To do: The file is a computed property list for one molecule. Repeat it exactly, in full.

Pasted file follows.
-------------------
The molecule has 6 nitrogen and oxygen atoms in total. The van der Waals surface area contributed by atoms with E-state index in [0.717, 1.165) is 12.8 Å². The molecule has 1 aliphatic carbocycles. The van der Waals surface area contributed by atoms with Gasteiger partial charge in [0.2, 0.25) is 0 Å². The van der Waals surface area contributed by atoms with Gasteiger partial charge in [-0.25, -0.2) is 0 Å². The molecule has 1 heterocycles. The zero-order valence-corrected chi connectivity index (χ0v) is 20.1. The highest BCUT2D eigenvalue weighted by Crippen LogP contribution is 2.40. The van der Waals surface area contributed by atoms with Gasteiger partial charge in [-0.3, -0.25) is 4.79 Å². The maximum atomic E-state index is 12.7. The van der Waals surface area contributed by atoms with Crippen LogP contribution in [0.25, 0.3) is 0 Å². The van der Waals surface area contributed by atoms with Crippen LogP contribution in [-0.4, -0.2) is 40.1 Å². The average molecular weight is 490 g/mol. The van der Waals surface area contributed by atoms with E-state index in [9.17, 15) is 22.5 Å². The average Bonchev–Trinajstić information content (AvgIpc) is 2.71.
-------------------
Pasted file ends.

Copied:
The molecule has 6 nitrogen and oxygen atoms in total. The van der Waals surface area contributed by atoms with E-state index in [0.717, 1.165) is 12.8 Å². The molecule has 1 aliphatic carbocycles. The van der Waals surface area contributed by atoms with Gasteiger partial charge in [0.2, 0.25) is 0 Å². The van der Waals surface area contributed by atoms with Gasteiger partial charge in [-0.25, -0.2) is 0 Å². The molecule has 1 heterocycles. The zero-order valence-corrected chi connectivity index (χ0v) is 20.1. The highest BCUT2D eigenvalue weighted by Crippen LogP contribution is 2.40. The van der Waals surface area contributed by atoms with Gasteiger partial charge in [-0.3, -0.25) is 4.79 Å². The maximum atomic E-state index is 12.7. The van der Waals surface area contributed by atoms with Crippen LogP contribution in [0.25, 0.3) is 0 Å². The van der Waals surface area contributed by atoms with Crippen LogP contribution in [-0.4, -0.2) is 40.1 Å². The average molecular weight is 490 g/mol. The van der Waals surface area contributed by atoms with E-state index in [9.17, 15) is 22.5 Å². The average Bonchev–Trinajstić information content (AvgIpc) is 2.71.